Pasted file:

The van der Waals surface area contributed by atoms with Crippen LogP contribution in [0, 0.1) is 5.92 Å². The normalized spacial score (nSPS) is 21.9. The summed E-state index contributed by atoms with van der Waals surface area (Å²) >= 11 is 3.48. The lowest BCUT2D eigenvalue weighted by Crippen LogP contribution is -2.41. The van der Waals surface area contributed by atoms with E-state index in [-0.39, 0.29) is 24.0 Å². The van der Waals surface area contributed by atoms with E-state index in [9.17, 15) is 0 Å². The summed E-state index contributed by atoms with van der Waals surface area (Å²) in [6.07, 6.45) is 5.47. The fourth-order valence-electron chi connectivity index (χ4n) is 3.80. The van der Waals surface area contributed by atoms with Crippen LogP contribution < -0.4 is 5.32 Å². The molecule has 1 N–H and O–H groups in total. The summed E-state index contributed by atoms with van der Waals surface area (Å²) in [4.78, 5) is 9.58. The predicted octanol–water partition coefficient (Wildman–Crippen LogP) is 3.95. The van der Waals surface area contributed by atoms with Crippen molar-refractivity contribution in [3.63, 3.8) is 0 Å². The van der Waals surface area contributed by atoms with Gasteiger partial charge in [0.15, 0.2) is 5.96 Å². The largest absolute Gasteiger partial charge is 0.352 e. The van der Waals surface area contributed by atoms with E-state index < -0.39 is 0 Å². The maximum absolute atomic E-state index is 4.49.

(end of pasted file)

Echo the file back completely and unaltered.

The van der Waals surface area contributed by atoms with Crippen LogP contribution in [0, 0.1) is 5.92 Å². The normalized spacial score (nSPS) is 21.9. The summed E-state index contributed by atoms with van der Waals surface area (Å²) >= 11 is 3.48. The lowest BCUT2D eigenvalue weighted by Crippen LogP contribution is -2.41. The van der Waals surface area contributed by atoms with E-state index in [-0.39, 0.29) is 24.0 Å². The van der Waals surface area contributed by atoms with E-state index in [9.17, 15) is 0 Å². The summed E-state index contributed by atoms with van der Waals surface area (Å²) in [6.07, 6.45) is 5.47. The fourth-order valence-electron chi connectivity index (χ4n) is 3.80. The van der Waals surface area contributed by atoms with Crippen LogP contribution < -0.4 is 5.32 Å². The molecule has 1 N–H and O–H groups in total. The summed E-state index contributed by atoms with van der Waals surface area (Å²) in [4.78, 5) is 9.58. The predicted octanol–water partition coefficient (Wildman–Crippen LogP) is 3.95. The van der Waals surface area contributed by atoms with Crippen molar-refractivity contribution in [3.63, 3.8) is 0 Å². The van der Waals surface area contributed by atoms with Gasteiger partial charge in [0.15, 0.2) is 5.96 Å². The largest absolute Gasteiger partial charge is 0.352 e. The van der Waals surface area contributed by atoms with E-state index < -0.39 is 0 Å². The maximum absolute atomic E-state index is 4.49.